Holding the Government to account is one of the key roles of the House. The Committee notes that Question Time has been held each day that the House has sat, including on 23 March and 8 April when legislation was restricted to urgent matters relating to COVID-19. The Committee acknowledges that there have been different views over the revised sitting calendar, but notes that the sitting dates have been altered several times as the pandemic has continued.
Members of the cross-bench were in favour of establishing joint parliamentary committees to look into the government’s health and economic responses to the pandemic. Ultimately, the Opposition supported the Government in establishing a Senate select committee to perform such oversight.
Many activities of House committees have continued during the pandemic, although with much reduced travel and fewer in-person public hearings. Instead, committees have made greater use of video and teleconferencing facilities. Committee work has adapted throughout the course of the pandemic, following initial advice from the Presiding Officers on 16 March that:
While it is formally a matter for each committee to consider, we recommend that scheduled Senate, House and Joint committee hearings transition to using video or teleconference facilities as soon as possible. Committees should give serious consideration as to whether their business is essential. If any committee hearings proceed in Parliament House during the next parliamentary sitting week, they will not be open to the public. Arrangements will be made for witnesses to appear in person only if necessary ...
Similar advice was provided again on 11 May before the House sat for three days. Subsequent advice was that committee hearings or proceedings held in Parliament House during the next sitting period would not be open to the public, and that arrangements would be made for witnesses to appear in person if essential. Throughout, public committee proceedings have been accessible on the Parliament House website, both through audio and/or video links and through Hansard transcripts.
Attendance and participation
Both the change to Standing Order 47(c)(ii) on 23 March and informal pairing arrangements enabled the House to continue to sit with reduced numbers (while still meeting quorum requirements). As detailed in Chapter 2, for each period of sittings, varying numbers of Members have travelled to Canberra and been able to attend the House at different times to speak, even if paired for divisions, while respecting the need to limit the number of Members in the chamber at any one time.
Remote participation has been limited to specific contributions. Following the worsening of the situation with the virus in Victoria, and various changes to state and territory quarantine requirements, participation by video link was made available to Members who found it impossible to attend the 24 August–3 September sittings in person. This was only available to Members who could demonstrate to the Speaker that they were unable to attend Canberra due to issues related to COVID-19. The Leader of the House noted that the video link facility could only be utilised by Members who found it ‘virtually impossible or simply impractical’ to attend Parliament in Canberra in person; serious inconvenience was not sufficient reason for remote participation. The Manager of Opposition Business stated that ‘... what the Leader of the House and I have agreed on is not a virtual parliament. The Parliament is meeting and it is meeting here ... ‘ The Speaker confirmed that his determination was that ‘the normal requirements of the House standing orders and practice for quorums and divisions remain in place. However ... members unable to attend for COVID related reasons may seek ... and be given the call to speak via the official parliamentary video facility during certain proceedings.’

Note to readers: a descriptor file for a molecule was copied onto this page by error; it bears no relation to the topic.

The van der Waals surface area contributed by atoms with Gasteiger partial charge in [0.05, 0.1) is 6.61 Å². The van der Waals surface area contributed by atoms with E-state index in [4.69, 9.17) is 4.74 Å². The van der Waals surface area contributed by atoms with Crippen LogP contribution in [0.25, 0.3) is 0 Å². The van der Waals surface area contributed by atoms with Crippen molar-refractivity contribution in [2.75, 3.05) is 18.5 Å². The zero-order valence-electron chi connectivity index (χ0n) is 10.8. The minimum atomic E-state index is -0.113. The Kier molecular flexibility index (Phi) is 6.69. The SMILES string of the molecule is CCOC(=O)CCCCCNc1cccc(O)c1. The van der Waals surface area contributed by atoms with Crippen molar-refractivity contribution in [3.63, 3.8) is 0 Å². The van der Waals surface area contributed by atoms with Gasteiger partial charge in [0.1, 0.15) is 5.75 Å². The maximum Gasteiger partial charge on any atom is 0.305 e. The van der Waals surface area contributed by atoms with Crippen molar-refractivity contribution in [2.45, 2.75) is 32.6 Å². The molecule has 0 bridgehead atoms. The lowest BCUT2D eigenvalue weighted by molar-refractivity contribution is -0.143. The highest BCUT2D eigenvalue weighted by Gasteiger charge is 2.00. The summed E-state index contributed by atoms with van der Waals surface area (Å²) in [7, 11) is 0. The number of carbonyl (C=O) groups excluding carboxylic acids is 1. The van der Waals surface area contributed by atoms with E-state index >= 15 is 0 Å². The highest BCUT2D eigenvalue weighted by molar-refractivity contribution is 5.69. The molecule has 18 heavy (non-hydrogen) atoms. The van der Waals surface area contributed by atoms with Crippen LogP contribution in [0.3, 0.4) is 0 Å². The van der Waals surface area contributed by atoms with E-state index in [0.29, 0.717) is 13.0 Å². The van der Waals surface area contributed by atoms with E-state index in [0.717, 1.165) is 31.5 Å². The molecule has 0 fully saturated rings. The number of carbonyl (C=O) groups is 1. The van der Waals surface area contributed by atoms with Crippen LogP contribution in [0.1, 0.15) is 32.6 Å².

Members who participated in proceedings remotely were recorded in the Votes and Proceedings as having ‘participated by video link’. This did not equate to ‘attendance’, which was recorded as usual—that is, Members that did not attend the Parliament physically were recorded as not having attended.
As described in Chapter 2, Members who are paired have been recorded in the Votes and Proceedings and in the Hansard since 12 May. Some Members not paired and not in attendance have also at times made their voting intentions or views on legislation known. For example, on 27 August the Manager of Opposition Business said in the House that he had received a text message saying that the Member for Melbourne, had he been there, would have voted with the opposition on three divisions. On 8 April, the Leader of the House presented letters received from the Member for Clark and the Member for Mayo, who were not in attendance but wished to have their views on specific bills reported. The Committee considers it likely that, in a similar future situation, Members not paired and not in attendance would seek ways to ensure the House was made aware of their voting intentions or views on particular items of business.
Opportunities for Members
The term ‘parliamentary privilege’ refers to the special rights and immunities which apply to the House, its committees and its Members and which are considered essential for the proper operation of the Parliament. For example, Members are absolutely privileged from suit or prosecution in respect of anything they might say in the course of proceedings in parliament. The Committee notes that in future, if there were to be limited remote or in-person opportunities to participate, Members may be concerned about not being able to exercise parliamentary privilege for an extended period. The official video facility has provided an opportunity for some Members who were unable to travel to speak during recent sittings. The Speaker advised Members of his understanding that Members participating remotely in chamber proceedings would be protected by parliamentary privilege in the same ways as Members participating in the chamber in person.